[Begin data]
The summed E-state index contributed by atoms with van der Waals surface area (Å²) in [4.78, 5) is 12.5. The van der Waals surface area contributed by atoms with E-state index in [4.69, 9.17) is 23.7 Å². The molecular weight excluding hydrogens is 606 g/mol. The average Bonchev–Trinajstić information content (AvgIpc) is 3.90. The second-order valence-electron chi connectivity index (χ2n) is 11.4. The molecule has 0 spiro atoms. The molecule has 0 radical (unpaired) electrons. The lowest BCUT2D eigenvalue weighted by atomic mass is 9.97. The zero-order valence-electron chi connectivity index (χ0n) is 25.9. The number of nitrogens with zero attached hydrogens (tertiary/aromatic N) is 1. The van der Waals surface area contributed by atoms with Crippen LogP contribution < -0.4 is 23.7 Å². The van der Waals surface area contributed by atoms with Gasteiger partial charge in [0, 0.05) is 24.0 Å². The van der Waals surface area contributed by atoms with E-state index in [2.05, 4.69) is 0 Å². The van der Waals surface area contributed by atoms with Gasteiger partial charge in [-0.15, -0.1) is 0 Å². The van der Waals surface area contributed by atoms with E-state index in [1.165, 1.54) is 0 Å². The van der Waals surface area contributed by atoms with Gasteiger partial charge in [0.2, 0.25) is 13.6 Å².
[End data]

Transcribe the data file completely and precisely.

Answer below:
The summed E-state index contributed by atoms with van der Waals surface area (Å²) in [4.78, 5) is 12.5. The van der Waals surface area contributed by atoms with E-state index in [4.69, 9.17) is 23.7 Å². The molecular weight excluding hydrogens is 606 g/mol. The average Bonchev–Trinajstić information content (AvgIpc) is 3.90. The second-order valence-electron chi connectivity index (χ2n) is 11.4. The molecule has 0 spiro atoms. The molecule has 0 radical (unpaired) electrons. The lowest BCUT2D eigenvalue weighted by atomic mass is 9.97. The zero-order valence-electron chi connectivity index (χ0n) is 25.9. The number of nitrogens with zero attached hydrogens (tertiary/aromatic N) is 1. The van der Waals surface area contributed by atoms with Crippen LogP contribution < -0.4 is 23.7 Å². The van der Waals surface area contributed by atoms with Gasteiger partial charge in [0, 0.05) is 24.0 Å². The van der Waals surface area contributed by atoms with E-state index in [2.05, 4.69) is 0 Å². The van der Waals surface area contributed by atoms with Gasteiger partial charge in [-0.15, -0.1) is 0 Å². The van der Waals surface area contributed by atoms with E-state index in [1.165, 1.54) is 0 Å². The van der Waals surface area contributed by atoms with Gasteiger partial charge in [0.2, 0.25) is 13.6 Å².